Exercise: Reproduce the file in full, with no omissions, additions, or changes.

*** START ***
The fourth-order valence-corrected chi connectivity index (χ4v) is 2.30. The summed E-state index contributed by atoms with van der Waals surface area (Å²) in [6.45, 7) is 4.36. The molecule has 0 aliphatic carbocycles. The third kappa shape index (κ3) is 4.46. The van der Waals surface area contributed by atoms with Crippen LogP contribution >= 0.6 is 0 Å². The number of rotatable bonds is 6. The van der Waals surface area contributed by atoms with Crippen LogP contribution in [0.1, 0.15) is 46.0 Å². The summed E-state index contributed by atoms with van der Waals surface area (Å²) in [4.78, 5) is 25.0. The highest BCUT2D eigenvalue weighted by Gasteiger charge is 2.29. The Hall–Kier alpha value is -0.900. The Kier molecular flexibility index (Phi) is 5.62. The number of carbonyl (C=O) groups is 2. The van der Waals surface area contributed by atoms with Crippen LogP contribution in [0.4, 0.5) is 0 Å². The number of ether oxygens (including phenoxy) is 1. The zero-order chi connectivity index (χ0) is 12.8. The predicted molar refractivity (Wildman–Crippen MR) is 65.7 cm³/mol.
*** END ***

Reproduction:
The fourth-order valence-corrected chi connectivity index (χ4v) is 2.30. The summed E-state index contributed by atoms with van der Waals surface area (Å²) in [6.45, 7) is 4.36. The molecule has 0 aliphatic carbocycles. The third kappa shape index (κ3) is 4.46. The van der Waals surface area contributed by atoms with Crippen LogP contribution >= 0.6 is 0 Å². The number of rotatable bonds is 6. The van der Waals surface area contributed by atoms with Crippen LogP contribution in [0.1, 0.15) is 46.0 Å². The summed E-state index contributed by atoms with van der Waals surface area (Å²) in [4.78, 5) is 25.0. The highest BCUT2D eigenvalue weighted by Gasteiger charge is 2.29. The Hall–Kier alpha value is -0.900. The Kier molecular flexibility index (Phi) is 5.62. The number of carbonyl (C=O) groups is 2. The van der Waals surface area contributed by atoms with Crippen LogP contribution in [0.4, 0.5) is 0 Å². The number of ether oxygens (including phenoxy) is 1. The zero-order chi connectivity index (χ0) is 12.8. The predicted molar refractivity (Wildman–Crippen MR) is 65.7 cm³/mol.